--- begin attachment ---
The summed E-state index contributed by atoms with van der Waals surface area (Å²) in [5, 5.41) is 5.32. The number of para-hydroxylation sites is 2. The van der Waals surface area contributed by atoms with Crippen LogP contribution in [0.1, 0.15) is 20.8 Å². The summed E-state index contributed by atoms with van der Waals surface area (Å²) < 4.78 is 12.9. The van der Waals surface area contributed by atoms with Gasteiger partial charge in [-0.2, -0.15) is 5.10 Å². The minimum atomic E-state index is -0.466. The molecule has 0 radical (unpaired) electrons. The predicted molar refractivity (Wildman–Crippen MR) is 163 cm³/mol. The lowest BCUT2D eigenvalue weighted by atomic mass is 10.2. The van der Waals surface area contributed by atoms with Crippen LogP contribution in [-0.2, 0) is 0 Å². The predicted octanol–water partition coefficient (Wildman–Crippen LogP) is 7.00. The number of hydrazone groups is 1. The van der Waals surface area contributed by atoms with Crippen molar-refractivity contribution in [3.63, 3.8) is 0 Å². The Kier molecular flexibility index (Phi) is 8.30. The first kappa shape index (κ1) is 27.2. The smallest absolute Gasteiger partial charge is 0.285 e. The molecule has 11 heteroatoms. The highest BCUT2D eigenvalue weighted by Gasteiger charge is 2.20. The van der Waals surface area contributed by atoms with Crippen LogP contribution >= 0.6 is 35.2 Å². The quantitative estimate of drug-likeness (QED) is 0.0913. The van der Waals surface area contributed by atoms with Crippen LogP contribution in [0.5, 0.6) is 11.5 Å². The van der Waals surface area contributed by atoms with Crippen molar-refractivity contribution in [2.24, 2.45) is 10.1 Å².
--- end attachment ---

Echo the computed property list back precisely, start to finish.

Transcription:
The summed E-state index contributed by atoms with van der Waals surface area (Å²) in [5, 5.41) is 5.32. The number of para-hydroxylation sites is 2. The van der Waals surface area contributed by atoms with Crippen LogP contribution in [0.1, 0.15) is 20.8 Å². The summed E-state index contributed by atoms with van der Waals surface area (Å²) < 4.78 is 12.9. The van der Waals surface area contributed by atoms with Gasteiger partial charge in [-0.2, -0.15) is 5.10 Å². The minimum atomic E-state index is -0.466. The molecule has 0 radical (unpaired) electrons. The predicted molar refractivity (Wildman–Crippen MR) is 163 cm³/mol. The lowest BCUT2D eigenvalue weighted by atomic mass is 10.2. The van der Waals surface area contributed by atoms with Crippen LogP contribution in [-0.2, 0) is 0 Å². The predicted octanol–water partition coefficient (Wildman–Crippen LogP) is 7.00. The number of hydrazone groups is 1. The van der Waals surface area contributed by atoms with Crippen molar-refractivity contribution in [3.63, 3.8) is 0 Å². The Kier molecular flexibility index (Phi) is 8.30. The first kappa shape index (κ1) is 27.2. The smallest absolute Gasteiger partial charge is 0.285 e. The molecule has 11 heteroatoms. The highest BCUT2D eigenvalue weighted by Gasteiger charge is 2.20. The van der Waals surface area contributed by atoms with Crippen LogP contribution >= 0.6 is 35.2 Å². The quantitative estimate of drug-likeness (QED) is 0.0913. The van der Waals surface area contributed by atoms with Crippen LogP contribution in [0.5, 0.6) is 11.5 Å². The van der Waals surface area contributed by atoms with Crippen molar-refractivity contribution in [2.24, 2.45) is 10.1 Å².